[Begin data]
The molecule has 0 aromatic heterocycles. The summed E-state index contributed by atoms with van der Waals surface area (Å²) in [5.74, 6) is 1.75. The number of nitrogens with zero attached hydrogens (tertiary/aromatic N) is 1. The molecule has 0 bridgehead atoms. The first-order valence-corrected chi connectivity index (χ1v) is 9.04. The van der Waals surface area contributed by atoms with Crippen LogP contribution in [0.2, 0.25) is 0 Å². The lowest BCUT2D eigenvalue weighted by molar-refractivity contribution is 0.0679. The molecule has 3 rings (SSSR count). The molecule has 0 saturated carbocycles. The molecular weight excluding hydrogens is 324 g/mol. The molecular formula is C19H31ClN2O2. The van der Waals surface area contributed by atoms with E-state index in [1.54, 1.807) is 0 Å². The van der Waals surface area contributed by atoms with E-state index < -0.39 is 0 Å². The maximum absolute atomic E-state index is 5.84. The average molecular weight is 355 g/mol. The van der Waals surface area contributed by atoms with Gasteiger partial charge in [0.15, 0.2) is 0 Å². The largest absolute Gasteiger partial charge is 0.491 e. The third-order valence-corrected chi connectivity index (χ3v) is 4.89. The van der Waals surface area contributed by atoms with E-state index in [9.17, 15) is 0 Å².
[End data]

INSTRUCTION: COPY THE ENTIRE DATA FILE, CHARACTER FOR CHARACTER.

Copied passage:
The molecule has 0 aromatic heterocycles. The summed E-state index contributed by atoms with van der Waals surface area (Å²) in [5.74, 6) is 1.75. The number of nitrogens with zero attached hydrogens (tertiary/aromatic N) is 1. The molecule has 0 bridgehead atoms. The first-order valence-corrected chi connectivity index (χ1v) is 9.04. The van der Waals surface area contributed by atoms with Crippen LogP contribution in [0.2, 0.25) is 0 Å². The lowest BCUT2D eigenvalue weighted by molar-refractivity contribution is 0.0679. The molecule has 3 rings (SSSR count). The molecule has 0 saturated carbocycles. The molecular weight excluding hydrogens is 324 g/mol. The molecular formula is C19H31ClN2O2. The van der Waals surface area contributed by atoms with E-state index in [1.54, 1.807) is 0 Å². The van der Waals surface area contributed by atoms with E-state index < -0.39 is 0 Å². The maximum absolute atomic E-state index is 5.84. The average molecular weight is 355 g/mol. The van der Waals surface area contributed by atoms with Gasteiger partial charge in [0.15, 0.2) is 0 Å². The largest absolute Gasteiger partial charge is 0.491 e. The third-order valence-corrected chi connectivity index (χ3v) is 4.89. The van der Waals surface area contributed by atoms with E-state index in [9.17, 15) is 0 Å².